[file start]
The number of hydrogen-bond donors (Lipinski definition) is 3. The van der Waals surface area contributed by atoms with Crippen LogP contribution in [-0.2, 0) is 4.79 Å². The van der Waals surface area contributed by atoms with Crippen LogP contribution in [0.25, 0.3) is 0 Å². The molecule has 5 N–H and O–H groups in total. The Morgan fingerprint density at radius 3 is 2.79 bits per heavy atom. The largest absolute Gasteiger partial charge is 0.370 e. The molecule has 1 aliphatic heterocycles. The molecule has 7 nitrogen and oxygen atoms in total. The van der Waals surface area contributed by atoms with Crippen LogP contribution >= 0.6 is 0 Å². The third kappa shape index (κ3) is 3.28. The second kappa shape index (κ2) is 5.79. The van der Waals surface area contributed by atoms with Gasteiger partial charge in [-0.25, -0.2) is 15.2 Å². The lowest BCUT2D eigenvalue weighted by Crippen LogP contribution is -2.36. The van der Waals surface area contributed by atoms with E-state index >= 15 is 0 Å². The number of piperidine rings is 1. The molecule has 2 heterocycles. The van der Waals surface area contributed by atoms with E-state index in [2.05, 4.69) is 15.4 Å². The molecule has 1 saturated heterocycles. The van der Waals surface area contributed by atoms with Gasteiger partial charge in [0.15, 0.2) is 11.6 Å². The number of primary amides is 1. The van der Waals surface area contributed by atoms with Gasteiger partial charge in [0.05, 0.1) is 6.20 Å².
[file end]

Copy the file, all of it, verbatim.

The number of hydrogen-bond donors (Lipinski definition) is 3. The van der Waals surface area contributed by atoms with Crippen LogP contribution in [-0.2, 0) is 4.79 Å². The van der Waals surface area contributed by atoms with Crippen LogP contribution in [0.25, 0.3) is 0 Å². The molecule has 5 N–H and O–H groups in total. The Morgan fingerprint density at radius 3 is 2.79 bits per heavy atom. The largest absolute Gasteiger partial charge is 0.370 e. The molecule has 1 aliphatic heterocycles. The molecule has 7 nitrogen and oxygen atoms in total. The van der Waals surface area contributed by atoms with Crippen LogP contribution >= 0.6 is 0 Å². The third kappa shape index (κ3) is 3.28. The second kappa shape index (κ2) is 5.79. The van der Waals surface area contributed by atoms with Gasteiger partial charge in [-0.25, -0.2) is 15.2 Å². The lowest BCUT2D eigenvalue weighted by Crippen LogP contribution is -2.36. The van der Waals surface area contributed by atoms with E-state index >= 15 is 0 Å². The number of piperidine rings is 1. The molecule has 2 heterocycles. The van der Waals surface area contributed by atoms with E-state index in [2.05, 4.69) is 15.4 Å². The molecule has 1 saturated heterocycles. The van der Waals surface area contributed by atoms with Gasteiger partial charge in [0.15, 0.2) is 11.6 Å². The number of primary amides is 1. The van der Waals surface area contributed by atoms with Gasteiger partial charge in [0.05, 0.1) is 6.20 Å².